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Production of pancreatic hormone–expressing endocrine cells from human embryonic stem cells

Abstract

Of paramount importance for the development of cell therapies to treat diabetes is the production of sufficient numbers of pancreatic endocrine cells that function similarly to primary islets. We have developed a differentiation process that converts human embryonic stem (hES) cells to endocrine cells capable of synthesizing the pancreatic hormones insulin, glucagon, somatostatin, pancreatic polypeptide and ghrelin. This process mimics in vivo pancreatic organogenesis by directing cells through stages resembling definitive endoderm, gut-tube endoderm, pancreatic endoderm and endocrine precursor—en route to cells that express endocrine hormones. The hES cell–derived insulin-expressing cells have an insulin content approaching that of adult islets. Similar to fetal β-cells, they release C-peptide in response to multiple secretory stimuli, but only minimally to glucose. Production of these hES cell–derived endocrine cells may represent a critical step in the development of a renewable source of cells for diabetes cell therapy.

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Figure 1: Schematic of differentiation procedure and protein expression for some key markers of pancreatic differentiation.
Figure 2: Immunofluorescence analysis of transitions from definitive endoderm to gut tube and from gut tube to posterior foregut.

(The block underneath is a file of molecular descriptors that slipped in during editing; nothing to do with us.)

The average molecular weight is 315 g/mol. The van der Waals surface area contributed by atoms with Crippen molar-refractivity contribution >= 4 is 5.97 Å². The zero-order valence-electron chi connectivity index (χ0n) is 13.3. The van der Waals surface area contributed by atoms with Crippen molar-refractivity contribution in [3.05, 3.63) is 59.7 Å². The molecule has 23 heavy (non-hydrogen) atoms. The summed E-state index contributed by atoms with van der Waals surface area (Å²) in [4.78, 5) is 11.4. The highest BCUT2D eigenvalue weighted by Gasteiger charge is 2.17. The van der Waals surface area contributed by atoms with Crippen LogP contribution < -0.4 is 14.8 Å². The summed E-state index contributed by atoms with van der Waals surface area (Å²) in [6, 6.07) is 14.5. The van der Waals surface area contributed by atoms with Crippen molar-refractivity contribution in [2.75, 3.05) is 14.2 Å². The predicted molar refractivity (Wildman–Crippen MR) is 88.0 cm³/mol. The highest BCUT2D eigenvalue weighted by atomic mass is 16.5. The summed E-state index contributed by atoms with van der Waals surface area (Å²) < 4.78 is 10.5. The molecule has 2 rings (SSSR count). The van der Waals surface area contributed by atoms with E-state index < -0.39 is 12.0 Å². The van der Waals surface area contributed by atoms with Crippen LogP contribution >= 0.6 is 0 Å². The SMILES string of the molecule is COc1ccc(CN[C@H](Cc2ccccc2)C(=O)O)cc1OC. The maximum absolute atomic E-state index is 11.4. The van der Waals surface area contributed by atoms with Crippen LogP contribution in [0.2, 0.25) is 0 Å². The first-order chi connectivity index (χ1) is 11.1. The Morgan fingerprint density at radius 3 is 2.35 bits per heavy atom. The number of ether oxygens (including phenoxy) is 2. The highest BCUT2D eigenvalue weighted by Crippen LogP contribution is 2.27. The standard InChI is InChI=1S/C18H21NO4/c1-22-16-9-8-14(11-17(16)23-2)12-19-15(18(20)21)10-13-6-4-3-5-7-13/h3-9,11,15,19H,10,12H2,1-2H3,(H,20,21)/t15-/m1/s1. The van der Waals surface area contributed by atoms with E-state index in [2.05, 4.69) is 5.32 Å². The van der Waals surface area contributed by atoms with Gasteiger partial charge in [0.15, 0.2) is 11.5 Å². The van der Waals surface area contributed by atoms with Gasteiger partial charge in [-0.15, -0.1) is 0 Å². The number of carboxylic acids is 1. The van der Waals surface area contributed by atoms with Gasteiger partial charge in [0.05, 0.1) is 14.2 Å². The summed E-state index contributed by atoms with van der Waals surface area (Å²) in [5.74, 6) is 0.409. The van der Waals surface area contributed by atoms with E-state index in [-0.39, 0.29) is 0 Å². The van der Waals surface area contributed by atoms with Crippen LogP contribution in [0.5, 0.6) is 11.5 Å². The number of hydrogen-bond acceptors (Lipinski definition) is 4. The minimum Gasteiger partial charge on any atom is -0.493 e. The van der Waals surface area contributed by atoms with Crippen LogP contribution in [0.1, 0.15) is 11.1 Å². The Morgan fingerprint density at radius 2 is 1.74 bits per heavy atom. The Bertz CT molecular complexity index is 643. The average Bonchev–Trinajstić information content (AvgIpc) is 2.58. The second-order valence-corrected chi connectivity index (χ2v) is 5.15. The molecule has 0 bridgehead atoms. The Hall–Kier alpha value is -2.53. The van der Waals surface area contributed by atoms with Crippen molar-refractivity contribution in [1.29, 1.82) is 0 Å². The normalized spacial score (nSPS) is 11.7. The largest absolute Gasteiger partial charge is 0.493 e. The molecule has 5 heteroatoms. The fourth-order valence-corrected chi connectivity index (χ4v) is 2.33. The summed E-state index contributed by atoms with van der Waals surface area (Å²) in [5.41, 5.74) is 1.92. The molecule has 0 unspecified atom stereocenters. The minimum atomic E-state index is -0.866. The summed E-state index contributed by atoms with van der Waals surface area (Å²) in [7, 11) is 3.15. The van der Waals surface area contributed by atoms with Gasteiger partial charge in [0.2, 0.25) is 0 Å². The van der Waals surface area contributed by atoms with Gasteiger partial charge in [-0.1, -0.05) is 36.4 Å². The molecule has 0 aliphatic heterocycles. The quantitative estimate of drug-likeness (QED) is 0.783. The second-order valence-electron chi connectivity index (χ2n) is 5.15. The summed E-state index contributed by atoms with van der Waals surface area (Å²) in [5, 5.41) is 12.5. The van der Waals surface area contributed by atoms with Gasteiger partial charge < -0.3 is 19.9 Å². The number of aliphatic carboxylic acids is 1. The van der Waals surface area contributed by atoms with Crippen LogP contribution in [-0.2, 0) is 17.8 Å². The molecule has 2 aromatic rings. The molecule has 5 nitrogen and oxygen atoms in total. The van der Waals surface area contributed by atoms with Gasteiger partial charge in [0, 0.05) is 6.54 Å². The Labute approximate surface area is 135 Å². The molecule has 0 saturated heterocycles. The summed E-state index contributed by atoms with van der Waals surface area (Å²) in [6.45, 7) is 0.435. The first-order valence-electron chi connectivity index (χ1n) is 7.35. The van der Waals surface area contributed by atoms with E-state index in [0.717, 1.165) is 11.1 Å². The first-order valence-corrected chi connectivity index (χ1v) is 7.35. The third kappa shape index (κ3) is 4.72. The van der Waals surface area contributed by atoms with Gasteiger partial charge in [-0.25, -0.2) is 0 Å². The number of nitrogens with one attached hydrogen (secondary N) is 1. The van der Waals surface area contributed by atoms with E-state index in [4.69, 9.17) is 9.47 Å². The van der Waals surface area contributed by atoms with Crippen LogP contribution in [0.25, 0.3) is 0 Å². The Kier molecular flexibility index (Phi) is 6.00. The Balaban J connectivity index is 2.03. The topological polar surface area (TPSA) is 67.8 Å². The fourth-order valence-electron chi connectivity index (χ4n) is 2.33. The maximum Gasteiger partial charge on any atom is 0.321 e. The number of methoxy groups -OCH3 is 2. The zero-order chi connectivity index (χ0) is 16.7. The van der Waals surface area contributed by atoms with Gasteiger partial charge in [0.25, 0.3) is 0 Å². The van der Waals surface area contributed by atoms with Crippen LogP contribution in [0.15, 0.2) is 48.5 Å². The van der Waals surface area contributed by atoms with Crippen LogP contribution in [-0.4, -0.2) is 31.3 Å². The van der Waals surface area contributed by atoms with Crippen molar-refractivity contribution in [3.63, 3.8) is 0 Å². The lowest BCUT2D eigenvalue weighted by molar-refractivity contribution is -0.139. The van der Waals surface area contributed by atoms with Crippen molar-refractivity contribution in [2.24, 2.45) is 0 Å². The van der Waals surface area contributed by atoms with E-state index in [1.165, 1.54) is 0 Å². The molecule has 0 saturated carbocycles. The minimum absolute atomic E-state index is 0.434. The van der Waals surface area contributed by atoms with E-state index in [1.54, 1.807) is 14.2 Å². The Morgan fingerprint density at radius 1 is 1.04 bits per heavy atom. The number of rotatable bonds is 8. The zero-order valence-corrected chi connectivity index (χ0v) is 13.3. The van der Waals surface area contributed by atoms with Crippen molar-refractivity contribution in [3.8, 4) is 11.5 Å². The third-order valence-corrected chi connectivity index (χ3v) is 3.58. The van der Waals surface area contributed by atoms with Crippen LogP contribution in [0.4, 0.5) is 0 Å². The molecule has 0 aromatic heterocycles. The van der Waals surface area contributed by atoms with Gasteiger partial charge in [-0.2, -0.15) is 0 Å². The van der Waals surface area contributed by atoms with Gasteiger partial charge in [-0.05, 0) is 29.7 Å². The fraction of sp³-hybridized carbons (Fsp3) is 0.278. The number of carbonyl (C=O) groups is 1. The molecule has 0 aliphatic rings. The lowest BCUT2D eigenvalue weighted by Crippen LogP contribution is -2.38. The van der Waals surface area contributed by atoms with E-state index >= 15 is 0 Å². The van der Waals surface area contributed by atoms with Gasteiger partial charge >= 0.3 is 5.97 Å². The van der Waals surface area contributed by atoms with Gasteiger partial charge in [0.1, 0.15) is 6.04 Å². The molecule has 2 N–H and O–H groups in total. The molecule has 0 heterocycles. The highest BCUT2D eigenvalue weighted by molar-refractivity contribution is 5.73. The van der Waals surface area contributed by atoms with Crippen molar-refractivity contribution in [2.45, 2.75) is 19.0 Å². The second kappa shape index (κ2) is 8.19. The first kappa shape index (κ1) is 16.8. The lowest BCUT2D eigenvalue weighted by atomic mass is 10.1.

Figure 3: Immunofluorescence analysis of transitions from pancreas to endocrine precursor and from endocrine precursor to hormone-expressing cells.
Figure 4: Immunofluorescence analysis of hormone-expressing cells.
Figure 5: Flow cytometry analysis of insulin-expressing cells.
Figure 6: High insulin content and robust C-peptide release.

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Acknowledgements

We thank Matthias Hebrok, Mike German and Alberto Hayek for critical review of the manuscript; Alberto Hayek for total RNA from 11- and 14-week fetal human pancreas; and Michael McCaffery at John Hopkins University for performing the EM analyses. SU5402 was a gift from A. Terskikh, mouse anti-NKX6-1 (F55A12) and rabbit anti-NKX6-1 were gifts from Ole Madsen, and rabbit anti-NGN3 was a gift from Mike German. The CyT203 and CyT49 cell lines were derived with partial funding from the Juvenile Diabetes Research Foundation.

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Correspondence to Emmanuel E Baetge.

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Supplementary information

Supplementary Fig. 1

Endocrine differentiation from hES cells is critically dependent on the DE lineage. (PDF 578 kb)

Supplementary Fig. 2a

Endocrine differentiation from hES cells via DE but not neural or extra-embryonic lineages. (PDF 529 kb)

Supplementary Fig. 2b

Endocrine differentiation from hES cells via DE but not neural or extra-embryonic lineages. (PDF 523 kb)

Supplementary Fig. 3

Comparison of mRNA expression levels in hES-derived cells to fetal and adult human pancreas. (PDF 469 kb)

Supplementary Fig. 4

Amylase expressing cells are intermingled with endocrine cells. (PDF 1213 kb)

Supplementary Fig. 5

Endocrine clusters stain with dithizone. (PDF 1054 kb)

Supplementary Fig. 6

Numerous secretory granules in hES cell-derived cells. (PDF 825 kb)

Supplementary Fig. 7

Differentiation of 5 different hES cell lines to insulin-expressing cells. (PDF 541 kb)

Supplementary Fig. 8

MAFB and insulin are co-expressed in hES cell-derived cells and human fetal pancreas. (PDF 1199 kb)

Supplementary Table 1

Real-time PCR primers. (PDF 199 kb)

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D'Amour, K., Bang, A., Eliazer, S. et al. Production of pancreatic hormone–expressing endocrine cells from human embryonic stem cells. Nat Biotechnol 24, 1392–1401 (2006). https://doi.org/10.1038/nbt1259

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